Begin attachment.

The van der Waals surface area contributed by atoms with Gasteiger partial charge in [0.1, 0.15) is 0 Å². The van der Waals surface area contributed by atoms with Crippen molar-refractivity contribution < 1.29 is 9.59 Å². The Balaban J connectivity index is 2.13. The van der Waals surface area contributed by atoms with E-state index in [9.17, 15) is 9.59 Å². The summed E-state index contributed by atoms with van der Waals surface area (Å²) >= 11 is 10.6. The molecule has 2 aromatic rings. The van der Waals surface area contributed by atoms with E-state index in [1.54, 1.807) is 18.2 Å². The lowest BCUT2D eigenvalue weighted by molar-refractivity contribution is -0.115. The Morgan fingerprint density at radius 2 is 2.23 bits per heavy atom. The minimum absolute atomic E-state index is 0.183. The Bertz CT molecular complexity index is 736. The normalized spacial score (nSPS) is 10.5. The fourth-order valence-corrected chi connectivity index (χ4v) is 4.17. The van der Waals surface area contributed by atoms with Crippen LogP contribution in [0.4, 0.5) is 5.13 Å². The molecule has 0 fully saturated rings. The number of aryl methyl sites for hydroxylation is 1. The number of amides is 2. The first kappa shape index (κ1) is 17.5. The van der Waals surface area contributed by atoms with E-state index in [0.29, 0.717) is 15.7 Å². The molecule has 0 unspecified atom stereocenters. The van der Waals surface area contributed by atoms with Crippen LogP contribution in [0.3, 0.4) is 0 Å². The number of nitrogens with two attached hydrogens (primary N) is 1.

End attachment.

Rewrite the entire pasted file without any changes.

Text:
The van der Waals surface area contributed by atoms with Gasteiger partial charge in [0.1, 0.15) is 0 Å². The van der Waals surface area contributed by atoms with Crippen molar-refractivity contribution < 1.29 is 9.59 Å². The Balaban J connectivity index is 2.13. The van der Waals surface area contributed by atoms with E-state index in [9.17, 15) is 9.59 Å². The summed E-state index contributed by atoms with van der Waals surface area (Å²) >= 11 is 10.6. The molecule has 2 aromatic rings. The van der Waals surface area contributed by atoms with E-state index in [1.54, 1.807) is 18.2 Å². The lowest BCUT2D eigenvalue weighted by molar-refractivity contribution is -0.115. The Morgan fingerprint density at radius 2 is 2.23 bits per heavy atom. The minimum absolute atomic E-state index is 0.183. The Bertz CT molecular complexity index is 736. The normalized spacial score (nSPS) is 10.5. The fourth-order valence-corrected chi connectivity index (χ4v) is 4.17. The van der Waals surface area contributed by atoms with Crippen LogP contribution in [0.4, 0.5) is 5.13 Å². The molecule has 0 fully saturated rings. The number of aryl methyl sites for hydroxylation is 1. The number of amides is 2. The first kappa shape index (κ1) is 17.5. The van der Waals surface area contributed by atoms with E-state index in [0.29, 0.717) is 15.7 Å². The molecule has 0 unspecified atom stereocenters. The van der Waals surface area contributed by atoms with Crippen LogP contribution in [0.3, 0.4) is 0 Å². The number of nitrogens with two attached hydrogens (primary N) is 1.